THE RIVER CITY NEWS MORE COVINGTON NEWS THAN ANY OTHER SOURCE
The City of Covington has scheduled its public input sessions for the discussion of the Management Partners review of each department at City Hall and how they recommend the City reorganize itself.
From a news release:
The City of Covington will host public meetings to gather input about the recentlyreleased Management Partners report.|
Representatives of Management Partners, Inc. have been meeting with City department heads and employees, gathering information, studying the City's processes and procedures, and have made recommendations based on their review.
The Police and Fire department reports and recommendations will be discussed at 6:00 pm on Tuesday, July 31, 2012.
The Community Development and Code Enforcement departments will be discussed at 6:00 pm on Thursday, August 9, 2012.
The hearings will be at the Commission Chamber on the first floor of City Hall, 638 Madison Avenue.
"We want to be open and transparent," said City Manager Larry Klein. "We want to hear what citizens have to say. We, like most local governments across the nation, are trying to manage limited resources while moving our community forward. Our ultimate goal is a better City of Covington. It can be done."
Management Partners issued its final report just recently titled City of Covington Organization Reviews. It can be reviewed online at the City's website,www.covingtonky.gov. The report was paid for entirely by non-City funds which were raised by Covington Mayor Chuck Scheper.
Mayor Scheper announced his C + V = G 10 Point Action Plan for the City in January, 2012, and called for independent reviews of all areas of City operations at that time.
"The V stands for Vision and we need to look outside our boundaries for 'best of class' examples to consider because more of the same will not solve the problems of today and tomorrow," said Scheper.
"Management Partners conducted an independent review of the City's operations," said Scheper. "They have extensive experience analyzing local governments."
The 143-page document is the result of a study of organizational reviews of the City's Police, Fire, Community Development, Code Enforcement, and Administration departments, as well as a review of the City's entire organizational structure.
The primary objective of the study was to determine if there are ways to reduce operations costs while maintaining or improving service quality.
There are 57 recommendations in the report. Substantial savings could be achieved if the report's recommendations were implemented, according to the study.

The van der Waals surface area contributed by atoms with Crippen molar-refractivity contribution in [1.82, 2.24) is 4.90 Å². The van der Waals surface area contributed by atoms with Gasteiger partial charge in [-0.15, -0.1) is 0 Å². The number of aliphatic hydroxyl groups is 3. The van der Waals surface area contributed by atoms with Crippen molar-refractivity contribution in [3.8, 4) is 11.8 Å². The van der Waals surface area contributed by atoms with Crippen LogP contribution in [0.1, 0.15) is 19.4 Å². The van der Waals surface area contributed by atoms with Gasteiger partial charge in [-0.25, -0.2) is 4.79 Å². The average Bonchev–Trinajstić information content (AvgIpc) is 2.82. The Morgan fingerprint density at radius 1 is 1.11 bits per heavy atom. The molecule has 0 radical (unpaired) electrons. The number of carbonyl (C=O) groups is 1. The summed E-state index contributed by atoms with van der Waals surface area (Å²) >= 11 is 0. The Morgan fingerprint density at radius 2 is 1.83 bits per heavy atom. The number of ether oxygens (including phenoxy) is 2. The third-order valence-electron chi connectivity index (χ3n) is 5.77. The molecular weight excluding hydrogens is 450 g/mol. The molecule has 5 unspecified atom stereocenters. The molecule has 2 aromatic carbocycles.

Former Cincinnati City Manager Jerry Newfarmer founded Management Partners in 1994. Newfarmer was instrumental in guiding the Covington study. Assisting in the report was Wayne Chapman who is a former city manager of several cities, including Aspen, Colorado.
What's in the report? Check the links below for full coverage.
UNHAPPINESS AT POLICE DEPARTMENT REFLECTED IN SURVEYA survey of employees within the Covington Police Department finds a majority that believe politics play a too big a role in decision-making and that morale is, for the most part, low. Full details at the link.
The River City News
CONSULTANTS: COMBINE 2 FIREHOUSE, PRIVATIZE AMBULANCES
Shutting down the firehouse in South Covington is worth looking into, according to a consulting firm. Trouble is, even they conclude that response time would be greatly increased by using services from Taylor Mill or Independence. Management Partners' suggested changes for Covington's Fire Department, at the link.
REPORT: REDEVELOPING COVINGTON WILL TAKE PUBLIC/PRIVATE WORK"The City government does not have the personnel and financial resources to develop the City; private/public partnership is essential." Plans to redevelop Downtown Covington cannot be done by the City alone according to an outside consulting firm. Click the link for the full story.
REPORT: CREATE HOUSING STRATEGY, CHANGE CODE ENFORCEMENTIf the City and the Housing Authority cannot improve their working relationship, the Housing Authority should go away, according to a consulting firm. Also, regarding code enforcement, "No one wants to develop in a rundown area," the report says. Click the link for the full story.The River City News